Wednesday, March 23, 2022

Sukhoi Su-30 Of The IAF & Other Air Forces - Recent Developments

Putin's ongoing, month-long '2-Day' invasion of Ukraine has thrown a spanner into upkeep of the Indian Air Force [IAF] fleet of Soviet/Russian Aircraft. With a pivot in Russian priorities, coupled with the imposed Western sanctions, there is a genuine growing concern among Indian planners that the OEM support henceforth would be unreliable.
IAF Sukhoi Su-30MKI Aircraft - 01
With an impending crisis looming over the horizon, the IAF, over the past month, has floated a number of Request For Proposals [RFP], seeking 1:1 Indian substitutes. This also ties in with it's plans to improve availability numbers by reducing their maintenance downtime. Russian dependency for core elements, though, would remain. Aircraft engines, for example, is a major Achilles Heel. Unlike their Western counterpart, it is no secret that Russian Engines suffer from inferior Service Life & shorter MTBO. This concern came out strongly during the deployment of IAF Su-30MKI Flanker to USA for Red Flag 2008. Unsurprisingly, when conceptualising the LCA Tejas, ADA designed it around the Western GE404 Turbofan Engine, despite more convenient availability of Russian examples. HAL's Engine Division at Koraput has taken up a big share of the manufacturing process of the Klimov RD-33 [for MiG-29] & Saturn AL-31FP [Su-30MKI], resulting from the License Manufacturing under Transfer of Technology [ToT]. This includes final machining & assembly. However, forged rough cut billets & bars continue to be supplied from Russia. Nobody parts with Metallurgy.
Amidst the kerfuffle, India plans to push for acquisition of another 12 Su-30MKI airframes. This is yet another of the IAF's stop-gap measures to shore up dwindling squadron strength. Then IAF Chief, ACM Bhadauria, in 2019, confirmed plans to procure another 23 MiG-29 & 12 Su-30 MKI, for which the Acceptance Of Necessity [AON] had been released. The papers, 3 years hence, have reached tables of the Defence Acquisition Council [DAC], that is expected to green-light it this week. Meanwhile, the Russian Air Force has lost multiple Su-30 aircraft in it's current invasion.

An unwise decision. Acquiring additional Mk.1A variants of the LCA Tejas should be the way, instead. 83 are expected to be inducted, starting 2024. The Aircraft being replaced by these proposed Flanker & Fulcrums, primarily the MiG-21 Bison, is far outperformed by the indigenous Tejas, in baseline Mk. 1 iteration. Setting up a parallel Assembly line, in collaboration with the private sector, with a guarantee of a long production run, would reap rich dividends, instead of these piecemeal, knee-jerks. To elaborate on this boondoggle, the IAF Flankers, it's most expensive asset, were supposed to be the tip of it's fighting spear with 40 such birds in it's fleet, with lower-costing [operational & capital] aircraft, like the Tejas, making up the bulk of the fleet. Today, the at almost 300, Flanker is more numerous than the MiG-21 itself!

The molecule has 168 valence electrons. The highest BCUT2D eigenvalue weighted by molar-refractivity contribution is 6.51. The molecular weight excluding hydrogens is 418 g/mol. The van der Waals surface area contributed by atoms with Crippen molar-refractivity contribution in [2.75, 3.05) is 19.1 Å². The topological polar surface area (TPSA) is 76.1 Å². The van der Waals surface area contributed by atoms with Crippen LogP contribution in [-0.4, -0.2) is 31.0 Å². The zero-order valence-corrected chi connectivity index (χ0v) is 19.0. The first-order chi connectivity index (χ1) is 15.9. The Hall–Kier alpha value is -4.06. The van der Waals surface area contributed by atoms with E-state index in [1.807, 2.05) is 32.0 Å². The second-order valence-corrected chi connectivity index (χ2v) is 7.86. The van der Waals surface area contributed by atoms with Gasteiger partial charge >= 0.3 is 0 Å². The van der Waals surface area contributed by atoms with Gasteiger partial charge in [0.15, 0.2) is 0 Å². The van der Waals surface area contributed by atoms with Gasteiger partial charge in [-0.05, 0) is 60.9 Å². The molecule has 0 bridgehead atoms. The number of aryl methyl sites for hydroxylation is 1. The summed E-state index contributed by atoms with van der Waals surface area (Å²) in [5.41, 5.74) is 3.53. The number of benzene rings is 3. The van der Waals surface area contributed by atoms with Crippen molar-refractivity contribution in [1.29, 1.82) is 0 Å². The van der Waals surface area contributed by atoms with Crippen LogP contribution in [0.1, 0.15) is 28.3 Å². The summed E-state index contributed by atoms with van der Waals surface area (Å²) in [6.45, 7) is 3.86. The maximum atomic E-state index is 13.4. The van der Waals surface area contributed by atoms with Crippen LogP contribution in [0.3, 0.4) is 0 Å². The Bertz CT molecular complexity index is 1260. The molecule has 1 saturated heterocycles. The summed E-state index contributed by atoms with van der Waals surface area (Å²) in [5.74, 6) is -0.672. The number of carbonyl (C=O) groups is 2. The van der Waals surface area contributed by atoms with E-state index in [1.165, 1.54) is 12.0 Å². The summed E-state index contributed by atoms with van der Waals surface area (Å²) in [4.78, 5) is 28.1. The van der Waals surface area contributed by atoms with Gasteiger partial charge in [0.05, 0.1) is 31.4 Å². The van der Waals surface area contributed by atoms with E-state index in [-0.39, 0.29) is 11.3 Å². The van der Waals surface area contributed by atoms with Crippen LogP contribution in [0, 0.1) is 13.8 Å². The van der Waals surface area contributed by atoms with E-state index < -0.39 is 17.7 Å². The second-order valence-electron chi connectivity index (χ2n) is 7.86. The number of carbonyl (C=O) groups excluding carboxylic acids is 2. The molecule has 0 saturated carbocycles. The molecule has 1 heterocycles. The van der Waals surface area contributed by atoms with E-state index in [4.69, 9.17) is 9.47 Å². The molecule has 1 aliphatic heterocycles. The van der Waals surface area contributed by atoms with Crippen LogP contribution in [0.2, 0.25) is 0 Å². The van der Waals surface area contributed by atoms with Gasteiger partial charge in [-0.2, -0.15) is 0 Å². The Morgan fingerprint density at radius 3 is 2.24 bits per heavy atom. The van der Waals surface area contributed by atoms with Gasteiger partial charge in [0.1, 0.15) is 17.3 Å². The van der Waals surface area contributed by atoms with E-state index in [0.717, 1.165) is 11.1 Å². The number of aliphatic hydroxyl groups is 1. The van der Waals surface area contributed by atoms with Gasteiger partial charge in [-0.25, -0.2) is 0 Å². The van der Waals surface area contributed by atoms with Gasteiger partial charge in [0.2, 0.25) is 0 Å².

The Ugandan Air Force recently tied-up with HAL for maintenance of it's Su-30K aircraft. They would fly into HAL's Bengaluru facility for repair & overhaul. Angola, another country in Africa operates Flankers that, in fact, were previously IAF operated. Another potential customer for MRO services for HAL.
The MKI variant was specifically designed keeping in mind IAF requirements. It incorporates Western Avionics into the Russian Airframe, something never attempted before. Air Commodore [Retd] NS Jamwal, as the Commanding Officer [CO] of the No. 20 Squadron, oversaw the induction of the first Flanker Squadron. He was also the designated display pilot for the aircraft. In a recent episode of the Blue Skies Podcast, he gives a fine account of the aircraft's capability & story behind the acquisition. "From the horse's mouth", couldn't get a better illustrative example.